Sameh Hussein, country director and general manager, Egypt, Libya and South Sudan Africa GeoMarket at Baker Hughes speaks to Pipeline Magazine’s Nadia Saleem about Egypt’s regulatory changes and the company’s role in developing the country’s oil and gas infrastructure
Where do you see the most opportunity for Baker Hughes to be involved in as Egypt plans to develop its oil and gas sector?
Baker Hughes’ Egypt provides technology and service solutions that help operators build better wells, optimise production and increase their ultimate recovery. Over the last few years, the industry has faced a very low-price environment and our customers have looked to discounts and technology to stay profitable. We’re starting to see the role of technology expanding in this country, which provides a lot of opportunity for the service sector. Our business in Egypt is unique in that we offer a very broad portfolio of products and services, almost all of which we provide at a global scale. This enables us to serve the recent oil and gas discoveries. For example, our drilling and completions solutions, such as Kymera drill bits, AutoTrak rotary steerable systems or our DeepShield safety valve, help improve efficiencies and are all proven in this country. And our reservoir, completions, and artificial lift services help maximise production in oil developments. As development plans continue, we are well positioned to support the growth by providing integrated solutions, and we are committed to developing new technology to meet the challenges of today and into the future.
What is the importance of Egypt business for Baker Hughes?
Egypt has been and will continue to be an important market for Baker Hughes. We have a rich history in this country. We’ve been here since 1910 and our drill bits were used to drill the first oil well in Egypt. Since then we’ve grown our footprint by tapping into the local talent base to enhance our expertise and grow our product and service portfolio. We believe technology innovation and adoption is key for future development and success of this industry. We see our role as a strategic partner to our customers and other stakeholders to help develop the massive amounts of reserves in this country in the most efficient and economic manner possible.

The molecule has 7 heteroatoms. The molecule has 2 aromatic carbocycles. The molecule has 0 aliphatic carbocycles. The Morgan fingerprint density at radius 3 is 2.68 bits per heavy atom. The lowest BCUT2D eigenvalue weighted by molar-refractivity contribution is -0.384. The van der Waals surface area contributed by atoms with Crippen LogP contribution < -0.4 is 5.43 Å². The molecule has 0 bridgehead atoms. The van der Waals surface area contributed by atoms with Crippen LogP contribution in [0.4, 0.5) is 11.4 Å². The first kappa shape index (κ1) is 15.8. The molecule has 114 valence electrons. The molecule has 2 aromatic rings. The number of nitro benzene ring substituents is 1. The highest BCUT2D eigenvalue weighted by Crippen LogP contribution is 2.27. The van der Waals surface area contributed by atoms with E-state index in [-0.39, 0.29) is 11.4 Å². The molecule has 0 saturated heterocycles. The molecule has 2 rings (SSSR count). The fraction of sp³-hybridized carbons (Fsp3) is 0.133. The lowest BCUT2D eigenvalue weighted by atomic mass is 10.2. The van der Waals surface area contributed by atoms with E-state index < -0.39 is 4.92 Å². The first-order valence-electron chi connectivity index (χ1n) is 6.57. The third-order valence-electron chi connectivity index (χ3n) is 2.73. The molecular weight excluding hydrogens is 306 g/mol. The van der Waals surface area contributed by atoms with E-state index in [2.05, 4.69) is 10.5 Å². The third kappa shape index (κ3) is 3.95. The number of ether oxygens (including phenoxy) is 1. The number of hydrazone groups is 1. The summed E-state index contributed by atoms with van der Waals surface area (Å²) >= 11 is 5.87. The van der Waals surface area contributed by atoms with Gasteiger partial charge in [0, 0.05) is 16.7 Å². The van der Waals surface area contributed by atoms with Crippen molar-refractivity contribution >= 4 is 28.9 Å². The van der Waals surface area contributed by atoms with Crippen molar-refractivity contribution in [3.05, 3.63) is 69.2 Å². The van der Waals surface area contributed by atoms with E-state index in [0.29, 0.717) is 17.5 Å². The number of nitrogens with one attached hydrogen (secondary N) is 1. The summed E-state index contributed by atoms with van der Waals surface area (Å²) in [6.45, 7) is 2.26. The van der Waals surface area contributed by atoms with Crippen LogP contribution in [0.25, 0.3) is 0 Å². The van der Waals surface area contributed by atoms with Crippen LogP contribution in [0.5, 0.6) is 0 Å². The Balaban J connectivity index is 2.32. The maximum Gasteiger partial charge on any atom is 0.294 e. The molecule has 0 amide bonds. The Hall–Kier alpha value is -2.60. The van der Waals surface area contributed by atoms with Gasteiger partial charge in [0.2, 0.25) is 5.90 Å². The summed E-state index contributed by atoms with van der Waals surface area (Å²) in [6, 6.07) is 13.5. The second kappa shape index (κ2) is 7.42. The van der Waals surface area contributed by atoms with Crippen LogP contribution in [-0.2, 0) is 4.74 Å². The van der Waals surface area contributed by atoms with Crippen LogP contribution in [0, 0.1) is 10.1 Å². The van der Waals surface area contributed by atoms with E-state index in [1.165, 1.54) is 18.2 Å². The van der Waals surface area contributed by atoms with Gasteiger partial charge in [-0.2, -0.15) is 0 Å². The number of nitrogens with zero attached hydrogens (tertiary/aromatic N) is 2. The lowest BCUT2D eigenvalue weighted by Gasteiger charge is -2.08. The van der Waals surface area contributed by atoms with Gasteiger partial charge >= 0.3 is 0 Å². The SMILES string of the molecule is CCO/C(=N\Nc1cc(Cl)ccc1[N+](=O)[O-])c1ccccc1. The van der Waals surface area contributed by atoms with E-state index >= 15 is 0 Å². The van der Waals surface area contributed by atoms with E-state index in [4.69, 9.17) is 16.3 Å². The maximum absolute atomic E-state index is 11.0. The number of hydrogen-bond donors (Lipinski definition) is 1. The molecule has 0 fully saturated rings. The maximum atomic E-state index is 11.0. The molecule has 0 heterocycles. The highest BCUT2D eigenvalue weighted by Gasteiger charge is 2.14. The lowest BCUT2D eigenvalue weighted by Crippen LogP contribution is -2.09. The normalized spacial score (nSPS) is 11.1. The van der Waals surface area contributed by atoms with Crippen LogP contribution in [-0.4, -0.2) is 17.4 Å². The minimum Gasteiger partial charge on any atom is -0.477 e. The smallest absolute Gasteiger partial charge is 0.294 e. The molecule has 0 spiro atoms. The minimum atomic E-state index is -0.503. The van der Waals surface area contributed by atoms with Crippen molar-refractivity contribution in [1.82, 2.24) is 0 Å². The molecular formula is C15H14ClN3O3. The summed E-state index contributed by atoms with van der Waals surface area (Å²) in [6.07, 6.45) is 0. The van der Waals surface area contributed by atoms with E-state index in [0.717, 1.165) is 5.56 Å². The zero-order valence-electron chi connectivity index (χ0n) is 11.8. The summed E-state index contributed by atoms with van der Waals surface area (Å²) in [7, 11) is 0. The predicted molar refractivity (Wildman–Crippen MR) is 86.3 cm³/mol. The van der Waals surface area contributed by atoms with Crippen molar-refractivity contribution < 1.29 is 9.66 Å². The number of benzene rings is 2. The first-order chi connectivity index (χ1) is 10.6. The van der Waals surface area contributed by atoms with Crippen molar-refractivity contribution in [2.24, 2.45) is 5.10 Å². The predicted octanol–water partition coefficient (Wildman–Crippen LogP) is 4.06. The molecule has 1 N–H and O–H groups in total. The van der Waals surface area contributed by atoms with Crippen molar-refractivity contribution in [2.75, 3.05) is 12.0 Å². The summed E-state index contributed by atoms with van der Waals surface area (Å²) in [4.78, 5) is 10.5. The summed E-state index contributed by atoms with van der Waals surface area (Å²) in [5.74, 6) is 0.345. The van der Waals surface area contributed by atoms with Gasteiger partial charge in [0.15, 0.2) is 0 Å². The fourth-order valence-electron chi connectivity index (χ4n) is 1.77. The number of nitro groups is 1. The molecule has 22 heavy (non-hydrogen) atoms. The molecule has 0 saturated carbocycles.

What are your views on Egypt’s changing regulatory environment?
We believe that the regulatory environment is heading in a healthy direction for the Egypt oil and gas industry. Many of the changes are expected to make a positive economic impact on the E&P and service sector. Programs such as the modernisation initiative will help attract more external investors, increase oil and gas development and open up opportunities for local talent. At Baker Hughes, we are committed to helping increase the value this industry provides. In fact, we’ve already started discussions with the government about how we can support the key pillars of the program. We’ll support the “upstream and midstream” strategy through technology development and transfer and we will support the “people” aspect through training programs and partnerships. We believe this is positive and are looking forward to seeing this program’s impact.
How are Egypt’s changes impacting Baker Hughes’ business?